Curtis E. Beardsley, a man former Zillow CEO Spencer Rascoff once referred to as the “shepherd” of multiple listing services, has left Zillow.

Beardsley, 56, had been the company’s vice president of industry development since March 2014, where he and Errol Samuelson, Zillow’s chief industry development officer, successfully wooed dozens of MLSs and signed them on as listing data feed partners when doing so was a contentious topic in the industry.

The deals made Zillow’s site more comprehensive and accurate, helping maintain its consumer traffic lead among national listing portals — a metric that feeds every part of Zillow’s business model, from its Premier Agent ad program to its iBuyer business.

Beardsley’s departure comes in the wake of Zillow shifting its website to one powered by Internet Data Exchange (IDX) feeds from MLSs. IDX is a pooled set of listings from an MLS, which the agent and broker subscribers of that MLS can use to display virtually all of the listings in their market. As a broker, Zillow has the same right to IDX feeds from the MLSs it belongs to as any other broker — no wooing required.

Zillow told Inman Beardsley had resigned in order to retire. A Vendor Alley post announcing his departure indicated that Beardsley, facing an empty nest now that his kids were grown, had decided to leave the company to work on other interests.

“I absolutely love Zillow,” Beardsley said in a comment to the post. “It is one of the best places I have ever worked — but after 30 years in the ‘industry,’ it’s time for me to step away and pursue other interests. I’m not heading anywhere else, at least not in the near term, but am excited to start working through my ‘things to do when I’m not trying to change the real estate world’ list. I leave behind an outstanding team — so I’m sure there will be no slacking off on the shaking up of things!

“For now, I have a few old motorcycles that need to be rebuilt, I may finally learn to weld — and l also hope to use my voice and passion to advocate for causes I believe in. (specifically as an ally for LGBTQ+ rights).”

“[I]t’s my time to leave the stage,” he added.

Beardsley’s LinkedIn profile indicates he left Zillow in May and states he currently works at “Curt’s Chaotic Shop” as an “[a]mateur welder” and restoring Moto Guzzi motorcycles.

Screenshot of Beardsley’s LinkedIn profile on June 2, 2021

“We want to thank Curt Beardsley for his years of hard work and dedication to building Zillow into the brand it is today,” said Zillow COO Jeremy Wacksman and Samuelson in a joint, emailed statement to Inman.

“Our efforts to deliver a seamless experience with a suite of offerings would not be possible without Curt’s invaluable contributions, industry expertise and commitment to accelerating innovation. Thank you Curt and we hope you enjoy your very well-deserved retirement.”

Zillow declined to comment on Beardsley’s previous primary duties, on who would be taking over those duties, whether Beardsley’s departure had anything to do with Zillow becoming an IDX site, whether Beardsley’s employment agreement required him to stay for a minimum number of years or on how many MLSs Beardsley was able to bring on as Zillow MLS partners in his time at the company.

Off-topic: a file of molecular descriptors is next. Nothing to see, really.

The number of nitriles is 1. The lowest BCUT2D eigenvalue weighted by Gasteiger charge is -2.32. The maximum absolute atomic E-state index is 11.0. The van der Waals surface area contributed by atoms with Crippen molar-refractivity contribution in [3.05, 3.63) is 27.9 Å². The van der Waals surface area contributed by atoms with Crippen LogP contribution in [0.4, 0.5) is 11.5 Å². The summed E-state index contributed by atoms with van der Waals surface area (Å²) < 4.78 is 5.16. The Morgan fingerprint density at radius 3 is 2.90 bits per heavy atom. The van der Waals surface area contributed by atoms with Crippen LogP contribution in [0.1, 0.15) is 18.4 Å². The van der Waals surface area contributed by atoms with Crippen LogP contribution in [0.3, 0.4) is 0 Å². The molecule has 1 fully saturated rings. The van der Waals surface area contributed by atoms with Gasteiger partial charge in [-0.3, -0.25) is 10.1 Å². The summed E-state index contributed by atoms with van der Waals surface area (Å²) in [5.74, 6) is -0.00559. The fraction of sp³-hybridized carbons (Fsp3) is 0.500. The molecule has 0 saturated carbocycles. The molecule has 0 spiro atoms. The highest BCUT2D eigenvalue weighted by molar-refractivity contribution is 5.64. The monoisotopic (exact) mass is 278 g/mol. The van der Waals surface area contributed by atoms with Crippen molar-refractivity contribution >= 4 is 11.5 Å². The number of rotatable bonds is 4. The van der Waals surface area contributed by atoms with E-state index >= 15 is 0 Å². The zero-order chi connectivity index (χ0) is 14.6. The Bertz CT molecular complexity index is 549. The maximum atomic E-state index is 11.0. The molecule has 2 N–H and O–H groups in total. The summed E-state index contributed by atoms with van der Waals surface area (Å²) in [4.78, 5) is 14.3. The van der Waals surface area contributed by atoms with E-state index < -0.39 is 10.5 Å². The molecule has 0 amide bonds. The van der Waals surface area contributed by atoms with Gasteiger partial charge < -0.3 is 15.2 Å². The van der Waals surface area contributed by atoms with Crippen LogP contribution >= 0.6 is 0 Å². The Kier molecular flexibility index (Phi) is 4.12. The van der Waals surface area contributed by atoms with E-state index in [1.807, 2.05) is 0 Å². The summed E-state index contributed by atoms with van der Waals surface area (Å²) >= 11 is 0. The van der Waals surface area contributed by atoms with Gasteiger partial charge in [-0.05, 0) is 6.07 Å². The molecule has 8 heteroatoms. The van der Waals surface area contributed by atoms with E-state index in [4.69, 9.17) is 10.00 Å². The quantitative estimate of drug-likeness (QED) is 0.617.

Beardsley notably jumped ship to Zillow in mid-March 2014 from rival Move Inc., where he had been vice president of marketing since 2005. In the last two weeks of his tenure at Move he was promoted to executive vice president of industry development after fellow Move executive Samuelson shocked the industry by joining Zillow.

Beardsley followed Samuelson and the two ended up as defendants, along with Zillow, in a lawsuit in which Move and the National Association of Realtors alleged breach of contract, breach of fiduciary duty and misappropriation of trade secrets.

Two years of bitter legal combat ensued, during which Beardsley did not come off well. During a lengthy hearing in April 2016, Beardsley took the stand and admitted to destroying a hard drive and deleting documents and data, which he said was to hide his pornography use. The court declined to impose sanctions on Zillow or Samuelson for alleged evidence destruction in the case, but ruled that Beardsley destroyed evidence willfully and in bad faith.

After tens of millions in litigation costs for each side, Zillow and Move ultimately settled the case, and Zillow paid Move $130 million, likely making Samuelson and Beardsley two of the most expensive executives in history.

Zillow declined to comment on whether the money spent in that legal battle was worth it, now that Beardsley is leaving after seven years. Zillow, on Beardsley’s behalf, also declined to comment on what Beardsley considers his biggest accomplishments at Zillow, if there’s anything he would have done differently or if he anticipates returning to the real estate industry at some point.

Editor’s note: This story has been updated to add an additional comment from Zillow saying Beardsley had resigned in order to retire.

Email Andrea V. Brambila.

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